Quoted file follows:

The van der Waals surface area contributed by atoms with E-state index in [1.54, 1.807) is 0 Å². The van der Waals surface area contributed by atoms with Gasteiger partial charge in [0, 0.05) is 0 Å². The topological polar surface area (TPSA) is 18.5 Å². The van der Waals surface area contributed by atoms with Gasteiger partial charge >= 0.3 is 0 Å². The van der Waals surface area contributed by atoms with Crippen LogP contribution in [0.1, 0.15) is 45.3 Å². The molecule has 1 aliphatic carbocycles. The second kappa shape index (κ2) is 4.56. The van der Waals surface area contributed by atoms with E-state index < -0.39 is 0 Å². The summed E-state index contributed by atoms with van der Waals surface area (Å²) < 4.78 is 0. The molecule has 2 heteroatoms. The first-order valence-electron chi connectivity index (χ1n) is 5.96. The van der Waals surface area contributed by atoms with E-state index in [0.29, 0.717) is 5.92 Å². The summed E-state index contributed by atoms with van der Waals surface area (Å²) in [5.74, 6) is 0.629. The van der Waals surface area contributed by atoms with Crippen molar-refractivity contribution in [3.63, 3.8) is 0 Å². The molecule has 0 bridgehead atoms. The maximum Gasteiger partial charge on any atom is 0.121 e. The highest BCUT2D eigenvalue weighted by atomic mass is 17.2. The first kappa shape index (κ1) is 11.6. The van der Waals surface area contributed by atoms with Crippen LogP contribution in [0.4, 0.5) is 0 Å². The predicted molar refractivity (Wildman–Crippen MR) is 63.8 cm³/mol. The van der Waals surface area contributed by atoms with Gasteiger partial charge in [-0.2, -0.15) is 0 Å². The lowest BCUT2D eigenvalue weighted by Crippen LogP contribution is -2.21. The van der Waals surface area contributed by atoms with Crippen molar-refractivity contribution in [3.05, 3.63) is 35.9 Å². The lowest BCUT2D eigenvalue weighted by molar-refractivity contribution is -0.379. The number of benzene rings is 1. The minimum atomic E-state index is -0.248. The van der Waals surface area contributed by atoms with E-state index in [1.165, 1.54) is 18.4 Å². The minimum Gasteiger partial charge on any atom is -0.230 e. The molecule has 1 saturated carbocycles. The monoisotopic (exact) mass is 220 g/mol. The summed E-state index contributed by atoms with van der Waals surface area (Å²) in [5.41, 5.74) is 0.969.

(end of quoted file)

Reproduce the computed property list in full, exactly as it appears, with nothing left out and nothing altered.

The van der Waals surface area contributed by atoms with E-state index in [1.54, 1.807) is 0 Å². The van der Waals surface area contributed by atoms with Gasteiger partial charge in [0, 0.05) is 0 Å². The topological polar surface area (TPSA) is 18.5 Å². The van der Waals surface area contributed by atoms with Gasteiger partial charge >= 0.3 is 0 Å². The van der Waals surface area contributed by atoms with Crippen LogP contribution in [0.1, 0.15) is 45.3 Å². The molecule has 1 aliphatic carbocycles. The second kappa shape index (κ2) is 4.56. The van der Waals surface area contributed by atoms with E-state index < -0.39 is 0 Å². The summed E-state index contributed by atoms with van der Waals surface area (Å²) < 4.78 is 0. The molecule has 2 heteroatoms. The first-order valence-electron chi connectivity index (χ1n) is 5.96. The van der Waals surface area contributed by atoms with E-state index in [0.29, 0.717) is 5.92 Å². The summed E-state index contributed by atoms with van der Waals surface area (Å²) in [5.74, 6) is 0.629. The van der Waals surface area contributed by atoms with Crippen molar-refractivity contribution in [3.63, 3.8) is 0 Å². The molecule has 0 bridgehead atoms. The maximum Gasteiger partial charge on any atom is 0.121 e. The highest BCUT2D eigenvalue weighted by atomic mass is 17.2. The first kappa shape index (κ1) is 11.6. The van der Waals surface area contributed by atoms with Crippen LogP contribution in [0.4, 0.5) is 0 Å². The predicted molar refractivity (Wildman–Crippen MR) is 63.8 cm³/mol. The van der Waals surface area contributed by atoms with Gasteiger partial charge in [-0.2, -0.15) is 0 Å². The lowest BCUT2D eigenvalue weighted by Crippen LogP contribution is -2.21. The van der Waals surface area contributed by atoms with Crippen molar-refractivity contribution in [3.05, 3.63) is 35.9 Å². The lowest BCUT2D eigenvalue weighted by molar-refractivity contribution is -0.379. The number of benzene rings is 1. The minimum atomic E-state index is -0.248. The van der Waals surface area contributed by atoms with E-state index in [1.165, 1.54) is 18.4 Å². The minimum Gasteiger partial charge on any atom is -0.230 e. The molecule has 1 saturated carbocycles. The monoisotopic (exact) mass is 220 g/mol. The summed E-state index contributed by atoms with van der Waals surface area (Å²) in [5.41, 5.74) is 0.969.